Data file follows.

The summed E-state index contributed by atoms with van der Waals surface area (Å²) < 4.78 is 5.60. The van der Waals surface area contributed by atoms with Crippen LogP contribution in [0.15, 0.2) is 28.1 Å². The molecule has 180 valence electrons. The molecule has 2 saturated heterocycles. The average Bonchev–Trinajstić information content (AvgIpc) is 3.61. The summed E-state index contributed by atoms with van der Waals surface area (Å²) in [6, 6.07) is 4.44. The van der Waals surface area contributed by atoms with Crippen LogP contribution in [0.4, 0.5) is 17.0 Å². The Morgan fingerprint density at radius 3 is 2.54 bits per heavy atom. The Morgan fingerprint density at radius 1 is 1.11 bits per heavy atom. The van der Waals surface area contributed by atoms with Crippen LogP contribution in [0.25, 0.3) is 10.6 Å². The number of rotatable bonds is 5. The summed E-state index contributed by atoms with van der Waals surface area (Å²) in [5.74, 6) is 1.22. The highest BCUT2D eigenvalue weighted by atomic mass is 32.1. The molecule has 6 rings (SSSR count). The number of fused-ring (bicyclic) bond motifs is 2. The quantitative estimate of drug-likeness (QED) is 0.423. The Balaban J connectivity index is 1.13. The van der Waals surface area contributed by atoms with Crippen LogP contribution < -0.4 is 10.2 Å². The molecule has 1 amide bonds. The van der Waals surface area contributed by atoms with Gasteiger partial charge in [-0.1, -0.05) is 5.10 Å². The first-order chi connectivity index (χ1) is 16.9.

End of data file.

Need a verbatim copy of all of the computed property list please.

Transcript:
The summed E-state index contributed by atoms with van der Waals surface area (Å²) < 4.78 is 5.60. The van der Waals surface area contributed by atoms with Crippen LogP contribution in [0.15, 0.2) is 28.1 Å². The molecule has 180 valence electrons. The molecule has 2 saturated heterocycles. The average Bonchev–Trinajstić information content (AvgIpc) is 3.61. The summed E-state index contributed by atoms with van der Waals surface area (Å²) in [6, 6.07) is 4.44. The van der Waals surface area contributed by atoms with Crippen LogP contribution in [0.4, 0.5) is 17.0 Å². The Morgan fingerprint density at radius 3 is 2.54 bits per heavy atom. The Morgan fingerprint density at radius 1 is 1.11 bits per heavy atom. The van der Waals surface area contributed by atoms with Crippen LogP contribution in [0.25, 0.3) is 10.6 Å². The number of rotatable bonds is 5. The summed E-state index contributed by atoms with van der Waals surface area (Å²) in [5.74, 6) is 1.22. The highest BCUT2D eigenvalue weighted by atomic mass is 32.1. The molecule has 6 rings (SSSR count). The number of fused-ring (bicyclic) bond motifs is 2. The quantitative estimate of drug-likeness (QED) is 0.423. The Balaban J connectivity index is 1.13. The van der Waals surface area contributed by atoms with Crippen LogP contribution < -0.4 is 10.2 Å². The molecule has 1 amide bonds. The van der Waals surface area contributed by atoms with Gasteiger partial charge in [-0.1, -0.05) is 5.10 Å². The first-order chi connectivity index (χ1) is 16.9.